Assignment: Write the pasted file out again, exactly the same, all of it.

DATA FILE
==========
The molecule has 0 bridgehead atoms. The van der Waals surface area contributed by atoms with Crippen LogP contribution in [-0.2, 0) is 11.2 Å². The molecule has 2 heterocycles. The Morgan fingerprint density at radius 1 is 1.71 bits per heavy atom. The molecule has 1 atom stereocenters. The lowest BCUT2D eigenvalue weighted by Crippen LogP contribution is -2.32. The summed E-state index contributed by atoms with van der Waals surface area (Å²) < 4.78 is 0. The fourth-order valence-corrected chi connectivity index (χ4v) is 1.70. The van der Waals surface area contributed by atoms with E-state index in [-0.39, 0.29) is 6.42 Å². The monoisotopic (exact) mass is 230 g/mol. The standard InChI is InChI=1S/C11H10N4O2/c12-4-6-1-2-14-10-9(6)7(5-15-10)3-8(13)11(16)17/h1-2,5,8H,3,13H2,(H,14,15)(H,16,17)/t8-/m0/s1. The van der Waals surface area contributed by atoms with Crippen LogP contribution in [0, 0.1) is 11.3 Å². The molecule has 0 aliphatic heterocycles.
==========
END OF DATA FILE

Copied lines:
The molecule has 0 bridgehead atoms. The van der Waals surface area contributed by atoms with Crippen LogP contribution in [-0.2, 0) is 11.2 Å². The molecule has 2 heterocycles. The Morgan fingerprint density at radius 1 is 1.71 bits per heavy atom. The molecule has 1 atom stereocenters. The lowest BCUT2D eigenvalue weighted by Crippen LogP contribution is -2.32. The summed E-state index contributed by atoms with van der Waals surface area (Å²) < 4.78 is 0. The fourth-order valence-corrected chi connectivity index (χ4v) is 1.70. The van der Waals surface area contributed by atoms with E-state index in [-0.39, 0.29) is 6.42 Å². The monoisotopic (exact) mass is 230 g/mol. The standard InChI is InChI=1S/C11H10N4O2/c12-4-6-1-2-14-10-9(6)7(5-15-10)3-8(13)11(16)17/h1-2,5,8H,3,13H2,(H,14,15)(H,16,17)/t8-/m0/s1. The van der Waals surface area contributed by atoms with Crippen LogP contribution in [0, 0.1) is 11.3 Å². The molecule has 0 aliphatic heterocycles.